I have no problem at all with people having an opposing view to mine, and I respect you and them for it, so please don't accuse me of misdirection. That's not how I conduct business.

My best, as always.
Brian

"Justice has no expiry date" - John Cook
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Old 5th Aug 2004, 21:07
  #1087 (permalink)  
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JP
It is not just your phrases that are careless. Have you thought about your analysis of the final moments of the flight - of which we know so little. There is some evidence of unusual control movements in the final seconds. These may be the result of suddenly being aware of high ground. They could equally be the result of fighting against undemanded engine or contol movements. I dont know, and nor do you, nor does Worker, nor does K52.... without doubt whatsover.
We do not know if the crew had a choice of turning away from high ground. We do not know if they were in control, or fighting the controls, at that moment in time. The technical history of the aircraft suggests that problems were not uncommon. If there were first class witnesses, survivors, black boxes, RT calls, radar traces or the like we would be in a better position to make judgements. But without that information we are all in the dark, save simulations and frankly inspired guesswork.
That is what this forum is all about. Noone knows for sure exactly what actually happened ie without doubt whatsoever.
Untill we do we cannot have confidence in the verdict of the 2 AMs.
Best wishes
XM147
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Old 5th Aug 2004, 22:28
  #1088 (permalink)  
 
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This from WOrkER posted 5th August 2004
<<Do note, however, that we want to see facts only. And you will need also to explain why your analysis of whatever facts you identify carries more weight than the analysis of the air staffs of the MOD and HQSTC, the reviewing officers and three successive CASs.>>
Well, here's a fact for you that did not get much of a mention by those authoritive bodies to which you refer:
Helicopters en route from NI to the mainland REGULARLY approached at low level, at speed, to make a turn actually on the shoreline in the same conditions as prevailed for ZD576s last flight.
Below I explain where I got this from:
I was standing once, talking to the lighthousekeeper (a man who would have spent a lot of time there), a little way up the slope from the lighthouse to the crashsite, at a point where the rising air started forming thick mist so that one was just loosing sight of the sea (a bit higher up, no vis; a bit lower, see for miles), we heard a helicopter approach at speed (but never saw it) and it turned steeply very close to us continuing up the shoreline, "they do that all the time" he said pointing out the prominent large rock that was usually the turning point (not the lighthouse itself), and this in the near identical conditions as on that fateful day - which is not that much of a coincidence bearing in mind how prevalent such conditions are in that locality, "they" being who? - is this a major civvy route for helicopters?? I ask this toungue in cheek because no one yet has owned up to it being the practice for military helicopters en route from NI to the mainland (even the belated begrudgingly brief acknowledgements to "handrailing" do not give the detail especially in regard of how close in they turned), and no clear statement has been made (to my knowledge) that these conditions were common (clear at sea but the Mull cloaked in ground hugging mist obscurring detail) indeed the official line seems intended to give the public the impression that the aircraft was ploughing through murk when in fact visibilty was excellent except for the ground detail being obscurred, now of all those helicopters who "... do that all the time" some must have been done it in those common conditions (like the one I witnessed) and there is no way that it would have been safe to have approached the Mull at speed to make such a turn relying on visual references or any GPS based system as just a few hundred metres error in judging the turn would have resulted in the same fate as that of ZD576, which brings me to the point what were they using, if you could get a signal form the MAC TACAN you could count down the distance to go to the turn (DME functions are normally very accurate if you get coverage and if you dont you just dont use it) but it is not at all clear that you could get the MAC TACAN at their altitude and approach direction, which is why I ask if there had been any other DME set suitably located for such flights so obvious would its utility have been.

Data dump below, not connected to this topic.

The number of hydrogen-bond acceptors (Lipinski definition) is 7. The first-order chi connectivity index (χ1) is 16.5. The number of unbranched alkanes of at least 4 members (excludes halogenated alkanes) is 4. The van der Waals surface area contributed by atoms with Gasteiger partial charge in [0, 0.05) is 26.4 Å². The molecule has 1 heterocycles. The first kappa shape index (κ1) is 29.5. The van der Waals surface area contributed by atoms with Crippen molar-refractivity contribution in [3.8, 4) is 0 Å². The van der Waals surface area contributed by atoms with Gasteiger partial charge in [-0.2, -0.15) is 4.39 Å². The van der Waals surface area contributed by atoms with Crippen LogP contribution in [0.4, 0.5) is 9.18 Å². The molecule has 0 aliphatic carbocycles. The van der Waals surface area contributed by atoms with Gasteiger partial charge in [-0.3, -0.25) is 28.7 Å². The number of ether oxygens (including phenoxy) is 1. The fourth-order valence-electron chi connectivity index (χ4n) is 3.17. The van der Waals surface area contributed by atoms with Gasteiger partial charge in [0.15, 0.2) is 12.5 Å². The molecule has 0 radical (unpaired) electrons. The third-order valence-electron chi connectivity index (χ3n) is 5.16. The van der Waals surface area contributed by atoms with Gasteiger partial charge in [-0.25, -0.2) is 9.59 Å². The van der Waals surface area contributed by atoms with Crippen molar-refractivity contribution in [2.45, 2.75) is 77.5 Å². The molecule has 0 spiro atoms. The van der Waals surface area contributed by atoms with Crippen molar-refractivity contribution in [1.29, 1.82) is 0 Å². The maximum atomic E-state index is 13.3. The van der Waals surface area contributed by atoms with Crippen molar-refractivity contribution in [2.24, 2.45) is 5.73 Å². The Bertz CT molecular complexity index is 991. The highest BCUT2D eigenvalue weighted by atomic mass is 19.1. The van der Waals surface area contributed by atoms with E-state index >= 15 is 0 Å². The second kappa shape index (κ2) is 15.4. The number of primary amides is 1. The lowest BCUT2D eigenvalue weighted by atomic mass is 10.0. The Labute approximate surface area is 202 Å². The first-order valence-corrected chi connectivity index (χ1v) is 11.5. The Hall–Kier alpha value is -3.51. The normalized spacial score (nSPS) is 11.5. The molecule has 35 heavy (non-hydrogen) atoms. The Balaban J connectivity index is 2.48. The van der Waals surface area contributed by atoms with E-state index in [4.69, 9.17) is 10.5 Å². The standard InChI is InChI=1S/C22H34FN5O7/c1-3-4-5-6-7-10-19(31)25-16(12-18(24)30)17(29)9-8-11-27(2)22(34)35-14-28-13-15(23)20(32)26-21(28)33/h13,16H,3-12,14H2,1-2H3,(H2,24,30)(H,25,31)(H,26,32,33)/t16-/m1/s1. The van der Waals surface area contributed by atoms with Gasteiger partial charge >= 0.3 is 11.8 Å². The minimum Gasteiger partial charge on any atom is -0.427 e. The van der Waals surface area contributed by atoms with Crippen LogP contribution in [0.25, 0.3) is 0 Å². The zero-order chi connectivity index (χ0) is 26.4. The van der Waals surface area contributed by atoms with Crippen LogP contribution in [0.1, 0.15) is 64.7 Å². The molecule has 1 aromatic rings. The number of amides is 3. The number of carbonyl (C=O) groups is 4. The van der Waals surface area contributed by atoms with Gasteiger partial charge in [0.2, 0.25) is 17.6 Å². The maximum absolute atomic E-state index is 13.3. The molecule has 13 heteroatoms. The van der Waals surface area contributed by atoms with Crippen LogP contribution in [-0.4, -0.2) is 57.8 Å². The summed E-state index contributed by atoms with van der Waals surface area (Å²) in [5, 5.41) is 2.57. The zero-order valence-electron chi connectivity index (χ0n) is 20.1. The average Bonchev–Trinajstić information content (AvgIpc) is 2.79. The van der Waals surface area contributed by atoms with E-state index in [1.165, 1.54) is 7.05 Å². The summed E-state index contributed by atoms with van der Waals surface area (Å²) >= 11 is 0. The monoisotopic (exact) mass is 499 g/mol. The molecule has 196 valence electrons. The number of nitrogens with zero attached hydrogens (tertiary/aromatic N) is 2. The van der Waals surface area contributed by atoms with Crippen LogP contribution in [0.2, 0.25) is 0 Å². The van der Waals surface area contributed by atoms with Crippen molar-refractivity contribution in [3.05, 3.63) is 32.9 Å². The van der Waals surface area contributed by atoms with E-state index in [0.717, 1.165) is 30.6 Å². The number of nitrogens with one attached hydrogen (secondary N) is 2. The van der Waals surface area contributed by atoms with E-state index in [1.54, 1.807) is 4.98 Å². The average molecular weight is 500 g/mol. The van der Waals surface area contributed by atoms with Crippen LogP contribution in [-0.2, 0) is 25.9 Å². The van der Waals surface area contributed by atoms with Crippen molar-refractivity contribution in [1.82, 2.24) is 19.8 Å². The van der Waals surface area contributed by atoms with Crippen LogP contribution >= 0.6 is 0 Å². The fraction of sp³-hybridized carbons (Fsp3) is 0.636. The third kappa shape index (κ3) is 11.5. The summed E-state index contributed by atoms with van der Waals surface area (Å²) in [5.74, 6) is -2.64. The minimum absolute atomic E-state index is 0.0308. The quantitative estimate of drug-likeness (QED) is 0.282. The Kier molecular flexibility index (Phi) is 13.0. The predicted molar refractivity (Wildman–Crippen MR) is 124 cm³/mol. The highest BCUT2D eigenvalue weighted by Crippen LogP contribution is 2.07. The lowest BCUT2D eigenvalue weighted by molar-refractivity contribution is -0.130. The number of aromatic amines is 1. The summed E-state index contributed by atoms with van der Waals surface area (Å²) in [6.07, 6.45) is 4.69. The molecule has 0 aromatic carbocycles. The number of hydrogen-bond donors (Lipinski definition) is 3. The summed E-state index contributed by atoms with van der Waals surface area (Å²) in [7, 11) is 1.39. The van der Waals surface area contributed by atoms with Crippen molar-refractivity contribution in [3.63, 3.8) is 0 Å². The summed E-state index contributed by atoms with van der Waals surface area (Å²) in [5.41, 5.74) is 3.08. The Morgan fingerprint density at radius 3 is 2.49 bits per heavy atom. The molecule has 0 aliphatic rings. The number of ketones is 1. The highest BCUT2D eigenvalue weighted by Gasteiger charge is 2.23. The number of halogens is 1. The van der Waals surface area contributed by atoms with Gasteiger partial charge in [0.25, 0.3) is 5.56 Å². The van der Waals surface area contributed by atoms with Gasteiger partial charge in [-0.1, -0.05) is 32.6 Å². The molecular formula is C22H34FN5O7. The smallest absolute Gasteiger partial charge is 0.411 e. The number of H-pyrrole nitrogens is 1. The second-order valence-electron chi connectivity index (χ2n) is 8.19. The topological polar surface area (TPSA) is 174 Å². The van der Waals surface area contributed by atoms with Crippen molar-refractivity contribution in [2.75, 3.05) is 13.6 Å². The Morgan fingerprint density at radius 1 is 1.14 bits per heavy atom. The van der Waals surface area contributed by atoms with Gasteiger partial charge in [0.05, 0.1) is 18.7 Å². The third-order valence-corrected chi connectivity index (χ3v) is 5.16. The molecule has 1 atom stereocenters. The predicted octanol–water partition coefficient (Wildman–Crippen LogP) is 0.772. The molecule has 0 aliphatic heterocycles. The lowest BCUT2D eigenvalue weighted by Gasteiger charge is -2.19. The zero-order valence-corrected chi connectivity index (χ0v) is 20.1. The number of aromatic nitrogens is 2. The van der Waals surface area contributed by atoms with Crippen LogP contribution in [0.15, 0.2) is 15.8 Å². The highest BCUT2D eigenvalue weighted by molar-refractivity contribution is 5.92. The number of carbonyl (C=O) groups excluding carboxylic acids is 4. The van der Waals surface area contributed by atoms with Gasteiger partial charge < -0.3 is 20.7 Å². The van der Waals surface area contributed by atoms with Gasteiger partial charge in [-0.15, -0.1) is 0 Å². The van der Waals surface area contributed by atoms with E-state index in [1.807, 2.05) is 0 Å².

From a navigation systems point of view, I would have thought the possibilty of using DME would have been perfectly reasonable and worth exploring. However, rather than explore this and help find out one way or the other, energies appear to be directed at avoiding it as if it were the plague. An example is this excerpt below from a recent posting:
This from John Purdey posted 6th August 2004
<<The other theories very from the improbable to the impossible; for example, we actually have one contributor who thinks that